Samuel Burt is a composer in Baltimore, composing for orchestra, small groups, piano, and electronic music. He improvises on clarinet, bass clarinet, and daxophone. He is a professor at Towson and Johns Hopkins.

Burt composes for orchestra, soloists, chamber musicians, and invented instruments and creates both fixed-media and live-controlled electroacoustic music. His music encompasses many styles, notation and free improvisation. His scores explore process while evoking playful free-sounding rhythms. His collaborations explore the frontiers of new sounds, in-the-moment composition, and musical textures that avoid the familiar idioms. His electronic music involves algorithms and live processing.

Experimentalism led him to constructing instruments that require a fundamentally different performance practice: Hans Reichel’s daxophone, based on bowing wood. He has constructed 20+, shipping globally. He plays the daxophone regularly as an improviser and in his compositions.

Burt has played hundreds of concerts in many music settings. For fourteen years, he’s been a co-curator of the High Zero Festival and the Red Room series, performing with international improvisers.

Projects of interest:
2019: Maria Shesiuk and Burt electroacoustic album.
2018-2019: Sarah Hughes’ Coy Fish. Free improvisation, word art, audience participation.
2018, 2015, 2013, 2008: Worlds in Collusion. Debuted new works at Baltimore’s Artscape public art festival including Wide Sunset, a 35 minute electroacoustic video piece, and numerous chamber works.
2015-2019: Volunteers’ Collective improvisation workshop
2009: Lucier’s Music for Solo Performer, Mobtown Modern. Burt’s brain waves triggered percussion instruments.
2004-2018: Public, guerilla-style experimental music and actions, including an outdoor improvised chamber orchestra attacked by zombies.
2007-2010: AfterNow. Co-founded an organization for adventurous Baltimore composers, self-producing concerts of new music.

YEAR: commissioner, work title
2017: Lisa Weiss, Mixed Signals.
2015: Mark Miller, music for the Baltimore Rock Opera Society performance of Revival which was performed at the Baltimore Creative Alliance and Artscape and recorded in the studios at WTMD.
2012: The Billings Teachers Association, Rain Making Construct.
2008: John Berndt, software and audio manipulation for a video piece entitled Asimina Chremos Forever. 2005: Cory Kasprzyk, Fountain Resonances.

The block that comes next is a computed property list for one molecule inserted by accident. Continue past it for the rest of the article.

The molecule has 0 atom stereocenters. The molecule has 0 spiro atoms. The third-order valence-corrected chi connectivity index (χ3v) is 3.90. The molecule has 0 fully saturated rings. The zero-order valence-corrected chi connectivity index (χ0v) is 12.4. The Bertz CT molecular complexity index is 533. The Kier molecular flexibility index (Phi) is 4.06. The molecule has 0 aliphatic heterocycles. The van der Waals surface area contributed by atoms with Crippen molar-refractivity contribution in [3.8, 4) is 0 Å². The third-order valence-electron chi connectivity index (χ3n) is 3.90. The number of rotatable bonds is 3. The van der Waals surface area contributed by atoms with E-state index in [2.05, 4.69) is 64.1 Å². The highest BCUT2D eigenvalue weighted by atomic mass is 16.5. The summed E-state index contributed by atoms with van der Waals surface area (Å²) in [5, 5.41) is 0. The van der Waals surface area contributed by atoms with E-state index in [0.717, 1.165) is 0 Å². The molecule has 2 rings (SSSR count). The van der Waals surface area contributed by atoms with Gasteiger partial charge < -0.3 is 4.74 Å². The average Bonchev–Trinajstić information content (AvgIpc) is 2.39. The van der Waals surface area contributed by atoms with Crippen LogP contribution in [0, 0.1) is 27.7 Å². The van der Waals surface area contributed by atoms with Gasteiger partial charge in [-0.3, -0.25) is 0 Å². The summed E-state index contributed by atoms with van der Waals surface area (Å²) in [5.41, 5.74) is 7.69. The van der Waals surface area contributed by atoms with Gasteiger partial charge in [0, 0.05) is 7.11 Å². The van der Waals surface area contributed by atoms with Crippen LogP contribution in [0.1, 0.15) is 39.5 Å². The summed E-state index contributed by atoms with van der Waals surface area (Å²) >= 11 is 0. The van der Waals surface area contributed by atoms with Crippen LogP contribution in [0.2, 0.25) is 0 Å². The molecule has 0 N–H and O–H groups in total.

2005: Jeremy Bagayos, Uncoiled Oscillations. This became the title track of his album of double bass music.
2001: Randolph Elliot, Ernstmusik for chamber orchestra.

In addition, Burt has programmed software on commission for installation, composition, and performance.


Bandcamp. Self-published recordings.
Wide Sunset. Samuel Burt. 2017. Video.
Uncoiled Oscillations. Jeremy Baguyos. OCD Media / OObermusik, 2005. Compact Disc.
Selection of self-released composed music recordings.


Coy Fish. Sarah Hughes. 2018. Streaming.
Accidental Ritual. Death in the Maze. Recorded UD 001, 2007. Compact Disc.
A Second Shadow. Christine Sehnaoui at High Zero. Recorded 023, 2006. Compact Disc.
The Enigma Carols.Phil Minton at the High Zero Festival. Recorded 019, 2005. Compact Disc.
Palatially Palpable. Scott Moore at the High Zero Festival. Recorded 020, 2005. Compact Disc.
Selection of improvised music recordings.

Burt obtained masters degrees in music composition and computer music from the Peabody Institute (MM). He studied music composition and clarinet performance at the University of Georgia. His primary teachers were Lewis Nielson, Leonard Ball, Geoffrey Wright, and Christopher Theofanidis. He discussed his work in master classes with Birtwistle, Murail, Ran, and Wuorinen.

2018: Maryland State Arts Council Individual Artist Award
2005: Peabody Career Development Grant
2005: Prix d’Éte, third prize
2004: Macht competition for orchestra, honorable mention
2004: Otto Ortman Prize

Burt learned to read music from piano lessons and congregational hymn books, immediately applying this knowledge to composition. With some choral experience and experiments with the trumpet, electric keyboard, and recorder, he entered middle school band on the bass clarinet.